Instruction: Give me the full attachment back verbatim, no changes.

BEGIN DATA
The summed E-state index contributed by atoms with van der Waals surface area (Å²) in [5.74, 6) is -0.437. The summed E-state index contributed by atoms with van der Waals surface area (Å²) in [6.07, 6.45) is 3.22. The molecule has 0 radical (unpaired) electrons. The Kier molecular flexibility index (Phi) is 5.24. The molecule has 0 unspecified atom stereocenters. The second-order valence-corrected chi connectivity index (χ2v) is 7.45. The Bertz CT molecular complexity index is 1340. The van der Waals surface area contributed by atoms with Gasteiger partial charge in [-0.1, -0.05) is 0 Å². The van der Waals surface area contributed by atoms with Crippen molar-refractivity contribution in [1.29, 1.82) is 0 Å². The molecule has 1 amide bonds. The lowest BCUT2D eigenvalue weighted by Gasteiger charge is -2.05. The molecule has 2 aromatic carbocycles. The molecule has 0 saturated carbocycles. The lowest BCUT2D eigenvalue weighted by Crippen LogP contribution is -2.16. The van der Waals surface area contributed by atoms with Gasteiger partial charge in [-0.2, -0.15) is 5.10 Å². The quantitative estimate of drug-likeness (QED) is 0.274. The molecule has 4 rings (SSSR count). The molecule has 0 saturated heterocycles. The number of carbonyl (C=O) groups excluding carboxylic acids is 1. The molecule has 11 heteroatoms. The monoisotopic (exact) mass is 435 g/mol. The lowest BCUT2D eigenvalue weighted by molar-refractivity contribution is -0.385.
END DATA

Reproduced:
The summed E-state index contributed by atoms with van der Waals surface area (Å²) in [5.74, 6) is -0.437. The summed E-state index contributed by atoms with van der Waals surface area (Å²) in [6.07, 6.45) is 3.22. The molecule has 0 radical (unpaired) electrons. The Kier molecular flexibility index (Phi) is 5.24. The molecule has 0 unspecified atom stereocenters. The second-order valence-corrected chi connectivity index (χ2v) is 7.45. The Bertz CT molecular complexity index is 1340. The van der Waals surface area contributed by atoms with Gasteiger partial charge in [-0.1, -0.05) is 0 Å². The van der Waals surface area contributed by atoms with Crippen molar-refractivity contribution in [1.29, 1.82) is 0 Å². The molecule has 1 amide bonds. The lowest BCUT2D eigenvalue weighted by Gasteiger charge is -2.05. The molecule has 2 aromatic carbocycles. The molecule has 0 saturated carbocycles. The lowest BCUT2D eigenvalue weighted by Crippen LogP contribution is -2.16. The van der Waals surface area contributed by atoms with Gasteiger partial charge in [-0.2, -0.15) is 5.10 Å². The quantitative estimate of drug-likeness (QED) is 0.274. The molecule has 4 rings (SSSR count). The molecule has 0 saturated heterocycles. The number of carbonyl (C=O) groups excluding carboxylic acids is 1. The molecule has 11 heteroatoms. The monoisotopic (exact) mass is 435 g/mol. The lowest BCUT2D eigenvalue weighted by molar-refractivity contribution is -0.385.